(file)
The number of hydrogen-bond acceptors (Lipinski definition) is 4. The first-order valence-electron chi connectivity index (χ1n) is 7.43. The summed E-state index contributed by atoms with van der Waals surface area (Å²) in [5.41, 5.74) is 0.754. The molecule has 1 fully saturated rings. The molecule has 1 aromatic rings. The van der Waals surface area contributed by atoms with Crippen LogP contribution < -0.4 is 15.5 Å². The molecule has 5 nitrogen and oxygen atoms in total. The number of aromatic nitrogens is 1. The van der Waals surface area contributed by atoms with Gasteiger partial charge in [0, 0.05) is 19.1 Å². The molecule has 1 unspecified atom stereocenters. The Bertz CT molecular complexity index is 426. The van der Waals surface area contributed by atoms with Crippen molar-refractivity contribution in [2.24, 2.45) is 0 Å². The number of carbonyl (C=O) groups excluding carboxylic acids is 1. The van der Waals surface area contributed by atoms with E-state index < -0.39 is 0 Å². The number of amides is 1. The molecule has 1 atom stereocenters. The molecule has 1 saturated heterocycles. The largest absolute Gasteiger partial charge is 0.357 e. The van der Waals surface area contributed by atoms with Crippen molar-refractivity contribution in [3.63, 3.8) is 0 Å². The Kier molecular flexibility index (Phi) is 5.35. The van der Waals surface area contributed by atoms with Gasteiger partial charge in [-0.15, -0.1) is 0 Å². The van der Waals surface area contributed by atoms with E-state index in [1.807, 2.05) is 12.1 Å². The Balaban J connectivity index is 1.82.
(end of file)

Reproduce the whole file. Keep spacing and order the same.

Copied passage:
The number of hydrogen-bond acceptors (Lipinski definition) is 4. The first-order valence-electron chi connectivity index (χ1n) is 7.43. The summed E-state index contributed by atoms with van der Waals surface area (Å²) in [5.41, 5.74) is 0.754. The molecule has 1 fully saturated rings. The molecule has 1 aromatic rings. The van der Waals surface area contributed by atoms with Crippen LogP contribution < -0.4 is 15.5 Å². The molecule has 5 nitrogen and oxygen atoms in total. The number of aromatic nitrogens is 1. The van der Waals surface area contributed by atoms with Gasteiger partial charge in [0, 0.05) is 19.1 Å². The molecule has 1 unspecified atom stereocenters. The Bertz CT molecular complexity index is 426. The van der Waals surface area contributed by atoms with Crippen molar-refractivity contribution in [2.24, 2.45) is 0 Å². The number of carbonyl (C=O) groups excluding carboxylic acids is 1. The van der Waals surface area contributed by atoms with E-state index < -0.39 is 0 Å². The number of amides is 1. The molecule has 1 atom stereocenters. The molecule has 1 saturated heterocycles. The largest absolute Gasteiger partial charge is 0.357 e. The van der Waals surface area contributed by atoms with Crippen molar-refractivity contribution in [3.63, 3.8) is 0 Å². The Kier molecular flexibility index (Phi) is 5.35. The van der Waals surface area contributed by atoms with Gasteiger partial charge in [-0.15, -0.1) is 0 Å². The van der Waals surface area contributed by atoms with E-state index in [1.807, 2.05) is 12.1 Å². The Balaban J connectivity index is 1.82.